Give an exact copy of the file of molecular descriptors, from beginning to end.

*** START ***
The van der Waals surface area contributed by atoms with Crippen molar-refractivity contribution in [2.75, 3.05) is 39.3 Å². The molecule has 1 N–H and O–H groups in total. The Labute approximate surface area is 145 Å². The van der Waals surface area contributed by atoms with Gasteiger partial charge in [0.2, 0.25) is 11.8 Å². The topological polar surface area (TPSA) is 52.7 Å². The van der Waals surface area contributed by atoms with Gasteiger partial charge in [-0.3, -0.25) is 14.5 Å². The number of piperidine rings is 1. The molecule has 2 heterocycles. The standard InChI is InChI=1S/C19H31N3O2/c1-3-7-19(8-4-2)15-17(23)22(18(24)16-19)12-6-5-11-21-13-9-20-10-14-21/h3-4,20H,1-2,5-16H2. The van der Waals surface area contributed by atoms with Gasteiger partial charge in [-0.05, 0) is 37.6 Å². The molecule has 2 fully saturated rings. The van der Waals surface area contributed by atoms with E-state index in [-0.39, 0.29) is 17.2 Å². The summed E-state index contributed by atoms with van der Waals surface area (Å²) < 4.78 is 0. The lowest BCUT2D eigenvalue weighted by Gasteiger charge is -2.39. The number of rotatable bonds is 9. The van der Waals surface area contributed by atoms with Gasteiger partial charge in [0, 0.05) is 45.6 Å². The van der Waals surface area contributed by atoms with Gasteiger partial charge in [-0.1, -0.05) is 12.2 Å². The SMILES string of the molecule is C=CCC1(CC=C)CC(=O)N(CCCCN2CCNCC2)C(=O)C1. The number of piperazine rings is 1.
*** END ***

The van der Waals surface area contributed by atoms with Crippen molar-refractivity contribution in [2.75, 3.05) is 39.3 Å². The molecule has 1 N–H and O–H groups in total. The Labute approximate surface area is 145 Å². The van der Waals surface area contributed by atoms with Gasteiger partial charge in [0.2, 0.25) is 11.8 Å². The topological polar surface area (TPSA) is 52.7 Å². The van der Waals surface area contributed by atoms with Gasteiger partial charge in [-0.3, -0.25) is 14.5 Å². The number of piperidine rings is 1. The molecule has 2 heterocycles. The standard InChI is InChI=1S/C19H31N3O2/c1-3-7-19(8-4-2)15-17(23)22(18(24)16-19)12-6-5-11-21-13-9-20-10-14-21/h3-4,20H,1-2,5-16H2. The van der Waals surface area contributed by atoms with Gasteiger partial charge in [-0.05, 0) is 37.6 Å². The molecule has 2 fully saturated rings. The van der Waals surface area contributed by atoms with E-state index in [-0.39, 0.29) is 17.2 Å². The summed E-state index contributed by atoms with van der Waals surface area (Å²) < 4.78 is 0. The lowest BCUT2D eigenvalue weighted by Gasteiger charge is -2.39. The number of rotatable bonds is 9. The van der Waals surface area contributed by atoms with Gasteiger partial charge in [0, 0.05) is 45.6 Å². The van der Waals surface area contributed by atoms with Gasteiger partial charge in [-0.1, -0.05) is 12.2 Å². The SMILES string of the molecule is C=CCC1(CC=C)CC(=O)N(CCCCN2CCNCC2)C(=O)C1. The number of piperazine rings is 1.